The Academy must have been relieved when the Oscar nominations were announced earlier this month. People are actually talking about about the movies themselves for a change, rather than challenges the Academy faced in preceding months. While it’s still addressing the specter of discrimination within its ranks, cinema’s governing body also has issues to contend with regarding its annual awards show.
It was later than usual that the Academy announced Kevin Hart would host this year’s telecast. Almost immediately, Hart came under fire for jokes he told years prior that were deemed offensive, jokes he had addressed previously. Rather than buckle to the outrage mob, Hart initially said, “I chose to pass on the apology.” The Academy got nervous about the hysterics, however, and gave him an ultimatum. Hart then “ankled” from the job, as some might say in Burbank.
Left without a host, the Academy searched in vain for a replacement before settling on the least controversial selection: there will be no host at all on Feb. 24. While grateful people are now discussing the nominated films, another controversy afoot reflects a different type of intolerance in the industry.
There is pride among the Academy’s voting ranks over the diversity of nominees. “Black Panther” and “BlacKkKlansman” netted more than a dozen nominations, and the Mexican production “Roma” earned ten on its own, including for Yalitza Aparicio, who became the first Latina nominated for Best Actress in 14 years. (Sure, there were zero female directors recognized, but still…)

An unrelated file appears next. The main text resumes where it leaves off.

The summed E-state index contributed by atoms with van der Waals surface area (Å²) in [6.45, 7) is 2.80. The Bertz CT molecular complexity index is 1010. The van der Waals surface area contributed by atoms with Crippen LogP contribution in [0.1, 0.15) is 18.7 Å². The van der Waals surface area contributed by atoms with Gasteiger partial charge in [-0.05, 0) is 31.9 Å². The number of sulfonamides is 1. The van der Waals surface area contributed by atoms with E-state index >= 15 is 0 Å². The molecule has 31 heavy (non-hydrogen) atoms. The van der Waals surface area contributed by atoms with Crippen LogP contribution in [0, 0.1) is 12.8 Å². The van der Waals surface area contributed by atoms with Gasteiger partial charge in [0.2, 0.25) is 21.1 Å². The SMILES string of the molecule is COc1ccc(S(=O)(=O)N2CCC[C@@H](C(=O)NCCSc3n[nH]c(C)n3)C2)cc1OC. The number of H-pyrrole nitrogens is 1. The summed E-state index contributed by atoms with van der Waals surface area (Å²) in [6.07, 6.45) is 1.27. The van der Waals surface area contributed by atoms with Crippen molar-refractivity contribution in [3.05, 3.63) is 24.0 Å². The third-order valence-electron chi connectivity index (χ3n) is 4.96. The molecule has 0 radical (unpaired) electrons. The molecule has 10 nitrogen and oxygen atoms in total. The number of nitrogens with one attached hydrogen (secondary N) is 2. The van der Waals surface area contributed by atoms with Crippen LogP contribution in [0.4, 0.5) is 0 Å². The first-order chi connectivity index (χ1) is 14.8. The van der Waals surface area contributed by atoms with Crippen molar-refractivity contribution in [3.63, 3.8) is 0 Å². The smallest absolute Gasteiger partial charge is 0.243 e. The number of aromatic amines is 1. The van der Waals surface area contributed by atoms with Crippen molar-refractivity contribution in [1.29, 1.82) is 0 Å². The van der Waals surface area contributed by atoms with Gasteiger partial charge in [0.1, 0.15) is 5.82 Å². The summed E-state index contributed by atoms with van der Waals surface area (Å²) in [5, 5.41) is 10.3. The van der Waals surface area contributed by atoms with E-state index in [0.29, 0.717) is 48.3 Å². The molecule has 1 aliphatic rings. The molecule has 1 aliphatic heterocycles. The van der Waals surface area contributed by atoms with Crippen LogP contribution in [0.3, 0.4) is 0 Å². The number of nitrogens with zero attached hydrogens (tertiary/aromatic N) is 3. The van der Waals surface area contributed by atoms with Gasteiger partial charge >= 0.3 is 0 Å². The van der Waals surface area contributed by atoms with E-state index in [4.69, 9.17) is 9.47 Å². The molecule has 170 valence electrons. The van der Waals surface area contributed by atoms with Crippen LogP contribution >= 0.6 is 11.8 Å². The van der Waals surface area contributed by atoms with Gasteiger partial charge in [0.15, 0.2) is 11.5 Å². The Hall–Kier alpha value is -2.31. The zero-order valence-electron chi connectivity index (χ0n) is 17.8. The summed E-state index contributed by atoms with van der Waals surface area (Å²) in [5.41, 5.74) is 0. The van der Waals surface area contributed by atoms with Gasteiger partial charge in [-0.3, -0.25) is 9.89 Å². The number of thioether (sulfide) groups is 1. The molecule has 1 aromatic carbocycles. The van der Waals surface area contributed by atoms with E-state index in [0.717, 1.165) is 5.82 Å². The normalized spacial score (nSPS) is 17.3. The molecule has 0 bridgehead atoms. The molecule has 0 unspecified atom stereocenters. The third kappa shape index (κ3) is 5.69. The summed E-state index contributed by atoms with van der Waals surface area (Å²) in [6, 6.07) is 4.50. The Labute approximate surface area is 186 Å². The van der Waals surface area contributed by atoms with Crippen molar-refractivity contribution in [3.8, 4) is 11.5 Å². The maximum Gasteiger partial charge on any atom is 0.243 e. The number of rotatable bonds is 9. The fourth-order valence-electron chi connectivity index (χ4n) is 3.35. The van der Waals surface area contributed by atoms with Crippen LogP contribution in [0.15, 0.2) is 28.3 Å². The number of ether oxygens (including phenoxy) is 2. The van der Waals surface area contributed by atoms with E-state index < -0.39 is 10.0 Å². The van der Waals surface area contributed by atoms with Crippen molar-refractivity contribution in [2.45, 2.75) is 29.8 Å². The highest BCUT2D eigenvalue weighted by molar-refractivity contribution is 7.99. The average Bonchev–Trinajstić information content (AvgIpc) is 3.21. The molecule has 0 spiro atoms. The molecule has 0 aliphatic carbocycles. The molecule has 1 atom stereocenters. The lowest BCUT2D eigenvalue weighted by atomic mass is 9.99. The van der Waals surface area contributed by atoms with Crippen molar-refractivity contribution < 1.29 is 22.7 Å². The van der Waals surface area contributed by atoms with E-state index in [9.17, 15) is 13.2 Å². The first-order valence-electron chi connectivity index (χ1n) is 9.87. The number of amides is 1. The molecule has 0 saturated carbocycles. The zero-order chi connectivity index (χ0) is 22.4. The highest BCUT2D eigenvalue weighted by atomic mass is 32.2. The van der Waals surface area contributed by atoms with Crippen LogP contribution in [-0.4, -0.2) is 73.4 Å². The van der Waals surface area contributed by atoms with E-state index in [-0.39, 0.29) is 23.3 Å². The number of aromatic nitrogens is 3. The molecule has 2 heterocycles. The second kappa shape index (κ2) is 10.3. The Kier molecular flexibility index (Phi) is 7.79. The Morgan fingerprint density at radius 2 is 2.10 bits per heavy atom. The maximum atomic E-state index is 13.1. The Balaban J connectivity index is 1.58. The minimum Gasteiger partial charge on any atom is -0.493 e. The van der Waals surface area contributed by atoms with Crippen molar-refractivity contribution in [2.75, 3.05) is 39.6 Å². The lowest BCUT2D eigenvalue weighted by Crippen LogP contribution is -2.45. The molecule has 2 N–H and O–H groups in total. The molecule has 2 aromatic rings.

But all is not well with “Roma.” While the Academy is happy to crow about diversity, another kind of intolerance remains at play. The Alfonso Cuaron picture is something of a historic landmark, as the first ever Netflix film nominated for Best Picture. This detail is not sitting well with a number of the largest theater chains, which have elected to blackball the Oscar darling.
Each year, the major movie theater chains stage a showcase of all the films nominated for the Academy’s top award, giving fans the chance to see them on the big screen. But in an orchestrated move, the three largest chains—AMC Theaters, Cinemark, and Regal Cinemas —are not showing “Roma” in their screenings because it’s a Netflix property. The title, they claim, does not meet their theatrical window requirements.
Regal made no direct mention of the film in releasing its scheduled showings, and Cinemark made no statement about the exclusion when it released its schedule either. AMC, however, was more than open about denying “Roma” a spot in its showcase, releasing a statement about the decision that read:
For more than a decade, movie-lovers have enjoyed the AMC Best Picture Showcase to catch up on the nominated films that played at AMC throughout the prior year. This year, Academy members nominated a film that was never licensed to AMC to play in our theatres. As such, it is not included in the AMC Best Picture Showcase.
That wording reveals the specific rift between Netflix and the theater chain. AMC makes it sound as though they were never permitted to show “Roma,” which is not accurate. When the exhibitor used the term “never licensed,” it was not stating it had no permission to show the film but that the streaming service did not meet requirements implemented by the chains themselves.